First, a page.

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While a culture war threatens Arkansas libraries, the Freedom of Information Act, public schools, Black history and the rights of gay people, we here at the Arkansas Times wake up each day ready to shine cleansing sunlight on the fear mongering tactics being peddled by the Arkansas MAGA contingent.

We recently partnered with the Arkansas Community Foundation, a collaboration that underscores our commitment to community engagement and the future of journalism. Together, we aim to address the challenges faced by the traditional news publishing model and work towards a sustainable future. We launched the Arkansas Times Investigative Journalism Project to do just that.

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Even though much of our state advertising has been a casualty of the governor’s culture war, we are able to continue this kind of reporting due to 4,000 online subscribers who support us with $10 a month for full online access including breaking local news on the Arkansas Blog. Our newsroom is now 100% funded by subscribers and donors and fiercely independent.

We have used this money to more than double our editorial staff in just one year, hiring some of the most talented reporters in our 49-year history. Today I’m asking you to become a supporter by contributing to the Arkansas Times. If you do, here is how your money will be spent:

We hired Matt Campbell, the investigative reporter and blogger who created the Blue Hog Report. Matt recently broke the news about Gov. Sarah Huckabee Sanders purchase of a $19,000 lectern from a political friend. The Wall Street Journal said they could purchase the same lectern on Amazon for $6,000. Matt Campbell has long been recognized for exposing fraud and abuse of power and now he will be full time at the Arkansas Times.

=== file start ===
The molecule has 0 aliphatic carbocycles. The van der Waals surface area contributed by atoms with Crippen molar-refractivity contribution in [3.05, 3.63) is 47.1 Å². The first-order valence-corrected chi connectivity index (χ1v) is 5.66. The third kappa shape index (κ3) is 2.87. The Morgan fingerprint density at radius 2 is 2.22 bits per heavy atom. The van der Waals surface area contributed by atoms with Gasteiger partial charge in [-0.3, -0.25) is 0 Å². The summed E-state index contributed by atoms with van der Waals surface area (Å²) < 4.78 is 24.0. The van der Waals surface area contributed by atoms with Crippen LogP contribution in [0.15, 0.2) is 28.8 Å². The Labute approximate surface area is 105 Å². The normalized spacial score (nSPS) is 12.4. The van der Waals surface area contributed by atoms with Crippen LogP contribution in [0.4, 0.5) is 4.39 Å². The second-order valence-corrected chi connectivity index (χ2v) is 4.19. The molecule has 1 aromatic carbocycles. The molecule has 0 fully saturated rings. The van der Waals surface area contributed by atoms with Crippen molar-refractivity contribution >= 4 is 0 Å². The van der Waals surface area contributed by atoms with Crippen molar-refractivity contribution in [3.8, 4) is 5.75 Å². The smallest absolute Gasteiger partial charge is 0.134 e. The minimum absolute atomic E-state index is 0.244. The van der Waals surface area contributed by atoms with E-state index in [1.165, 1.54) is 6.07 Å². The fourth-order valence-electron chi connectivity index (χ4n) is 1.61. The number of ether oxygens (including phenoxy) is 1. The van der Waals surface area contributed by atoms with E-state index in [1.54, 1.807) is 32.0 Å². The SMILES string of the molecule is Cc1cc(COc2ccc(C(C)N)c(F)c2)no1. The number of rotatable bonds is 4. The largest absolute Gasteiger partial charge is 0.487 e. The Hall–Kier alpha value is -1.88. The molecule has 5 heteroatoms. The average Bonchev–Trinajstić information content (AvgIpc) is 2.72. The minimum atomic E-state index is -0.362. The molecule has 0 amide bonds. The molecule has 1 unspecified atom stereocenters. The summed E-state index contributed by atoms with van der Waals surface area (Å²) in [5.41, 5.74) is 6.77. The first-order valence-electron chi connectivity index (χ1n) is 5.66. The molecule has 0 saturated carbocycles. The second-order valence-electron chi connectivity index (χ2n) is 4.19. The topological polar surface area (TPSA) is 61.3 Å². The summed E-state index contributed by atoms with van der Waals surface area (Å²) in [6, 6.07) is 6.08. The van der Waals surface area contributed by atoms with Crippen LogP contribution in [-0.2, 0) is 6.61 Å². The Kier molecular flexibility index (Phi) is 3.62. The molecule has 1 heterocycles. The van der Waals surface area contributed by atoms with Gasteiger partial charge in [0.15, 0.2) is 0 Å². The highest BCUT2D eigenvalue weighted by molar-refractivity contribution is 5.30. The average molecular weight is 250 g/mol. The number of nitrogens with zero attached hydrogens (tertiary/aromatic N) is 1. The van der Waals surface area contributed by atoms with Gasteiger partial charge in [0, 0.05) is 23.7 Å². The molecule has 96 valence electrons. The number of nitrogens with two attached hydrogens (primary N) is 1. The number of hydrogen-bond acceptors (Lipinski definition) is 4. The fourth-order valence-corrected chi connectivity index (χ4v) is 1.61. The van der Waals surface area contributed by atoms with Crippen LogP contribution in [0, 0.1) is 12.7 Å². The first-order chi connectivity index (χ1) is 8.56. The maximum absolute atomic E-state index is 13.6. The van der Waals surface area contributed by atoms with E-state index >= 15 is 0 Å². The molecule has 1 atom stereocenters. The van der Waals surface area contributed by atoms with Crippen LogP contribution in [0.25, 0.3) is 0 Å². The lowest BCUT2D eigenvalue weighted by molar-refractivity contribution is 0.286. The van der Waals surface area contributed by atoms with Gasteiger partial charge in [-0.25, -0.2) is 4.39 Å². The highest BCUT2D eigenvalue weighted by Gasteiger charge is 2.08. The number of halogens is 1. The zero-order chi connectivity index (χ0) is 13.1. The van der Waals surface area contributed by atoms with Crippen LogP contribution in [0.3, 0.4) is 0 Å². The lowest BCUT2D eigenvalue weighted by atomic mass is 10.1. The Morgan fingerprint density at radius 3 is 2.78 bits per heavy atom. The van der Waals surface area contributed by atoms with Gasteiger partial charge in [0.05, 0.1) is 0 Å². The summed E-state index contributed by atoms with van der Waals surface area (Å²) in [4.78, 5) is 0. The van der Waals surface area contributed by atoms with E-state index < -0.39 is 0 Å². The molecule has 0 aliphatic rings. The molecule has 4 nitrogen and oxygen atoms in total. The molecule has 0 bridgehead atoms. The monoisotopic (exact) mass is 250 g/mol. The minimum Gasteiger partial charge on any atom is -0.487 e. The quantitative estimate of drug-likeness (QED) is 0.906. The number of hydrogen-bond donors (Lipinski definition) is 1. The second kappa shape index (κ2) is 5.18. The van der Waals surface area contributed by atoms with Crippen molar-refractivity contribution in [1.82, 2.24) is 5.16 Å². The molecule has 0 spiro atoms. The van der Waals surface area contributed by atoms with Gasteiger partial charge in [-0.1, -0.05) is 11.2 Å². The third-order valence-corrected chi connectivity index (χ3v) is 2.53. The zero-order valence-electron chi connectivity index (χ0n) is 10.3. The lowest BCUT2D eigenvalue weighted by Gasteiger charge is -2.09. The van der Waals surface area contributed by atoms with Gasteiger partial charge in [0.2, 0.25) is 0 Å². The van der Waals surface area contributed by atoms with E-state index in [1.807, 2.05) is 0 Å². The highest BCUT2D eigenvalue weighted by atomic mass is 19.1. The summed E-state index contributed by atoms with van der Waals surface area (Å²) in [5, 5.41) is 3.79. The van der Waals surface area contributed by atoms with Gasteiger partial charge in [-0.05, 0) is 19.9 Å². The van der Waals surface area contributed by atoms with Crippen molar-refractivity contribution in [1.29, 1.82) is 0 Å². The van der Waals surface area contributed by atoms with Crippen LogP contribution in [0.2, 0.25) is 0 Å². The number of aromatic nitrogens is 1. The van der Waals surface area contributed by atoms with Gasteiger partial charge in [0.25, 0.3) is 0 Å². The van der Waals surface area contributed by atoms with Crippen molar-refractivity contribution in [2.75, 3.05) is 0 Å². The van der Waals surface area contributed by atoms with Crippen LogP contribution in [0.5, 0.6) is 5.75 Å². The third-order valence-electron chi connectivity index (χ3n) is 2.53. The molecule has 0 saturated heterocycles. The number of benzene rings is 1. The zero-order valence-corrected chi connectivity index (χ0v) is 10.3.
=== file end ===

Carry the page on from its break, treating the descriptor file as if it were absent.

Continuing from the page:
Dave Ramsey, one of the best political reporters to have ever worked at the Times, returned as our Arkansas LEARNS beat reporter, covering the rapidly changing educational landscape here. The movement toward privatization, charterization and school vouchers will unquestionably alter the state education budget, and seeks to silence teachers who want to educate students on Arkansas’s and the South’s fraught history. Ramsey will look at both the policy and budget issues to see who’s winning and who’s losing when it comes to Arkansas LEARNS.

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Investigative reporter Debra Hale-Shelton most recently uncovered the secret plans to affiliate the scandal ridden University of Phoenix with the University of Arkansas. She revealed the plans before they were fully baked, and the Board of Trustees wisely killed the effort. Hale-Shelton’s coverage of bathroom bans and other rightwing chicanery in Conway Schools helped expose two of the worst offenders on the Conway School Board, who recently lost their seats.

Mary Hennigan has taken on the unglamorous but important work of keeping an eye on City Hall. She has dug deep on housing issues, helping to expose some of the unlivable conditions people without much money are sometimes forced to live with.

Benjamin Hardy, known for his sophisticated writing and even-handed, thoughtful approach to journalism, returned to the Arkansas Times and is turning his significant investigative skills and sharp eye on Arkansas news and politics.

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Arktimes.com is now bursting with local news coverage thanks to the addition of these reporters. Throughout much of September, our reporters have been camped out at the capital covering Gov. Sander’s attempts to gut the Freedom of Information Act and prevent the public from learning who is flying to Paris with her on public money.

To keep these talented young reporters in the field, we need your support. Will you chip in for independent journalism in Arkansas by contributing to the Arkansas Times today?

And thank you.

 

Alan Leveritt

Publisher & Founder, Arkansas Times